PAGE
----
Our study highlights an interesting gender differential, but one that must be interpreted cautiously. While women succeed in supportive working environments that include lots of other women and where women have status within the organization, the results demonstrate the converse as well. Compared to men leaders, women underperform in agencies that are not supportive of women.

However, it would be naïve to conclude that women “should” always be selected to lead one type of agency and men “should” always lead another. Instead, the appointment of more women leaders heightens the importance of focusing on supportive work environments as a key factor for whether they will succeed or fail in their rulemaking efforts (and perhaps in their leadership aspirations overall).


Prior research has demonstrated that across presidential administrations—and across countries—women tend to be disproportionately appointed to bureaucratic leadership posts in policy areas that are loosely defined as “women’s issues,” such as education, health care, and social services. Given this tendency, our study also examined the success of women leaders when they were elevated into leadership roles in these traditional areas.

The results were decidedly mixed. In some analyses, we found that women working on so-called “women’s issues” outperformed their peers (i.e., women working in agencies not focused on women’s issues, as well as outperforming men) in terms of the ambition and execution of rules. However, in other analyses the results showed no meaningful difference. What accounted for these different findings was how we defined what counted as a “women’s issue”–the definition of this term is open to scholarly debate and, accordingly, there is no definitive classification.[1]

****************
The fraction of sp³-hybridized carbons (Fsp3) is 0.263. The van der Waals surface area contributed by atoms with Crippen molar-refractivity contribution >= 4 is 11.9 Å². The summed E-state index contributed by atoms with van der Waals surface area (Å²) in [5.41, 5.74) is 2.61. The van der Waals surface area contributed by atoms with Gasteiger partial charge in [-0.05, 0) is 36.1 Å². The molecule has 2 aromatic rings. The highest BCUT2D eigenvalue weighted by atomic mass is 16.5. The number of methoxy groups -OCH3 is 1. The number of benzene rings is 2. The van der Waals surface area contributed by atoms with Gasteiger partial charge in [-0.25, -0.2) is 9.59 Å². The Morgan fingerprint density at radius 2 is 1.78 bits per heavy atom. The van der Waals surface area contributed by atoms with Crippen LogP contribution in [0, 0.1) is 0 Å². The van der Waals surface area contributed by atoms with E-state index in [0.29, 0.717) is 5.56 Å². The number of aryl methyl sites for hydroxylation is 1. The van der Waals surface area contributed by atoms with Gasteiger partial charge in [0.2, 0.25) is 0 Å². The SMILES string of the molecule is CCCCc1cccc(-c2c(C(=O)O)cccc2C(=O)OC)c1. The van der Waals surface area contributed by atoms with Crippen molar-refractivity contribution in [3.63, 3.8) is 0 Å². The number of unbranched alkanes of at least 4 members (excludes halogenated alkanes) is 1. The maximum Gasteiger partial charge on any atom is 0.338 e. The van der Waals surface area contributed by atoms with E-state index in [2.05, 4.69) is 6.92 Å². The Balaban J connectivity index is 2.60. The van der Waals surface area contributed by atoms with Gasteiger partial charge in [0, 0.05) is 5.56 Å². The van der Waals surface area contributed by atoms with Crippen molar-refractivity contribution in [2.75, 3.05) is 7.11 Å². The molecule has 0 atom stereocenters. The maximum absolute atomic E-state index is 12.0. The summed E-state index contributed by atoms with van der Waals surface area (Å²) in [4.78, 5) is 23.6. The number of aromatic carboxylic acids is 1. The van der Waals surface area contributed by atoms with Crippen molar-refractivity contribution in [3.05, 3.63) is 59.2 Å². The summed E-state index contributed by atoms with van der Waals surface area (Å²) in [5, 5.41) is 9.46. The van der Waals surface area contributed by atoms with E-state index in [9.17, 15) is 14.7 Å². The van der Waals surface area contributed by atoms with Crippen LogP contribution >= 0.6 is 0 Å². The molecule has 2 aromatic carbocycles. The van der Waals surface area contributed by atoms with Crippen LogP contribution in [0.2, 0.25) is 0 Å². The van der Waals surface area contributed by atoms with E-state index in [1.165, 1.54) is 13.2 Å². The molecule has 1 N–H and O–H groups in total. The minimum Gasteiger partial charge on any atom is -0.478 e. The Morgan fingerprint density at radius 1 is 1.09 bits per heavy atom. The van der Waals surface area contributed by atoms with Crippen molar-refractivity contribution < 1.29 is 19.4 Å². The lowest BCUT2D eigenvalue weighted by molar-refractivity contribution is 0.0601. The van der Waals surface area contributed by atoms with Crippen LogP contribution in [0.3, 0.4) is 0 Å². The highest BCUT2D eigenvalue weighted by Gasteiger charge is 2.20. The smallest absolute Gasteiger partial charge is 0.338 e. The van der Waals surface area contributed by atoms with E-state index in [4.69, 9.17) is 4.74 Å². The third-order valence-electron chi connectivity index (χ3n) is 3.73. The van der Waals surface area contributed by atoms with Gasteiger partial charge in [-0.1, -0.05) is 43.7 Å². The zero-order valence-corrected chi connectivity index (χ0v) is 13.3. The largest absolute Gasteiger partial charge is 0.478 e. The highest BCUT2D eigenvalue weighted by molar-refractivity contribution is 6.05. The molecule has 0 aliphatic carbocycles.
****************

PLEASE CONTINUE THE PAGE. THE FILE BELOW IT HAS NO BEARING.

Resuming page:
Given the sensitivity of our results to this definition, we are hesitant to draw broad conclusions about any rulemaking performance differential for appointing women to these positions. We are especially cautious to avoid promoting the “glass walls” that lead to limiting the appointment of women only to certain agencies. Our findings suggest that women can succeed anywhere—especially in supportive environments.

Garrett Hall at Sunset